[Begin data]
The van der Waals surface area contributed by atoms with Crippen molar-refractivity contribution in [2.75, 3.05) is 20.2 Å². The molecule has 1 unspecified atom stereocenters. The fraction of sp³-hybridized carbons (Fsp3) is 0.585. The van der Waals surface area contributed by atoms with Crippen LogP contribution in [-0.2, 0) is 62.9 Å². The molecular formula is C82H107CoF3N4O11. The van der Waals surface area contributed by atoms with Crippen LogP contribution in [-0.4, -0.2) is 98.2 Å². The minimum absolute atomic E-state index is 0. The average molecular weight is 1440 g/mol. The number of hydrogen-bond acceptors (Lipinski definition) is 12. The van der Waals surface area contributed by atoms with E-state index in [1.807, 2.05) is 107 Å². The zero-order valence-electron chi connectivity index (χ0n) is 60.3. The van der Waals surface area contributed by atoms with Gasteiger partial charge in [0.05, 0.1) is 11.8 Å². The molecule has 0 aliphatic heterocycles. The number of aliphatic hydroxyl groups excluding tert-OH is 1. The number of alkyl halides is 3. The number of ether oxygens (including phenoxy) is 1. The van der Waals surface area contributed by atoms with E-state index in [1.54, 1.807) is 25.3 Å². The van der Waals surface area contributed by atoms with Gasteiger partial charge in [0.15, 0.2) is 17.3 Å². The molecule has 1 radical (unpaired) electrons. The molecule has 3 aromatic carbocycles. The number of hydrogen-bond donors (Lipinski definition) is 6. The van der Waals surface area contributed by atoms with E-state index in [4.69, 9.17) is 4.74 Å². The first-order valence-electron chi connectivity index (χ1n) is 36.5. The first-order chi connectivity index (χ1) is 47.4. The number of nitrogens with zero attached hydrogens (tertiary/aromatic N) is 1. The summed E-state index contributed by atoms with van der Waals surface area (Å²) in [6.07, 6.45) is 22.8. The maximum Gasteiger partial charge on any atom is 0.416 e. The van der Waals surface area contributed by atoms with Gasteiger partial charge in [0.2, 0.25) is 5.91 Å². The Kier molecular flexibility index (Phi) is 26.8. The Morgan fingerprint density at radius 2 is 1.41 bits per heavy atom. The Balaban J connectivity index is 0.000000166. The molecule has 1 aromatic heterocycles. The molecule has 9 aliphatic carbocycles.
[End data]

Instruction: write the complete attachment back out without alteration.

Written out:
The van der Waals surface area contributed by atoms with Crippen molar-refractivity contribution in [2.75, 3.05) is 20.2 Å². The molecule has 1 unspecified atom stereocenters. The fraction of sp³-hybridized carbons (Fsp3) is 0.585. The van der Waals surface area contributed by atoms with Crippen LogP contribution in [-0.2, 0) is 62.9 Å². The molecular formula is C82H107CoF3N4O11. The van der Waals surface area contributed by atoms with Crippen LogP contribution in [-0.4, -0.2) is 98.2 Å². The minimum absolute atomic E-state index is 0. The average molecular weight is 1440 g/mol. The number of hydrogen-bond acceptors (Lipinski definition) is 12. The van der Waals surface area contributed by atoms with E-state index in [1.807, 2.05) is 107 Å². The zero-order valence-electron chi connectivity index (χ0n) is 60.3. The van der Waals surface area contributed by atoms with Gasteiger partial charge in [0.05, 0.1) is 11.8 Å². The molecule has 0 aliphatic heterocycles. The number of aliphatic hydroxyl groups excluding tert-OH is 1. The number of alkyl halides is 3. The number of ether oxygens (including phenoxy) is 1. The van der Waals surface area contributed by atoms with E-state index in [1.54, 1.807) is 25.3 Å². The van der Waals surface area contributed by atoms with Gasteiger partial charge in [0.15, 0.2) is 17.3 Å². The molecule has 1 radical (unpaired) electrons. The molecule has 3 aromatic carbocycles. The number of hydrogen-bond donors (Lipinski definition) is 6. The van der Waals surface area contributed by atoms with E-state index in [4.69, 9.17) is 4.74 Å². The first-order valence-electron chi connectivity index (χ1n) is 36.5. The first-order chi connectivity index (χ1) is 47.4. The number of nitrogens with zero attached hydrogens (tertiary/aromatic N) is 1. The summed E-state index contributed by atoms with van der Waals surface area (Å²) in [6.07, 6.45) is 22.8. The maximum Gasteiger partial charge on any atom is 0.416 e. The van der Waals surface area contributed by atoms with Gasteiger partial charge in [0.2, 0.25) is 5.91 Å². The Kier molecular flexibility index (Phi) is 26.8. The Morgan fingerprint density at radius 2 is 1.41 bits per heavy atom. The Balaban J connectivity index is 0.000000166. The molecule has 1 aromatic heterocycles. The molecule has 9 aliphatic carbocycles.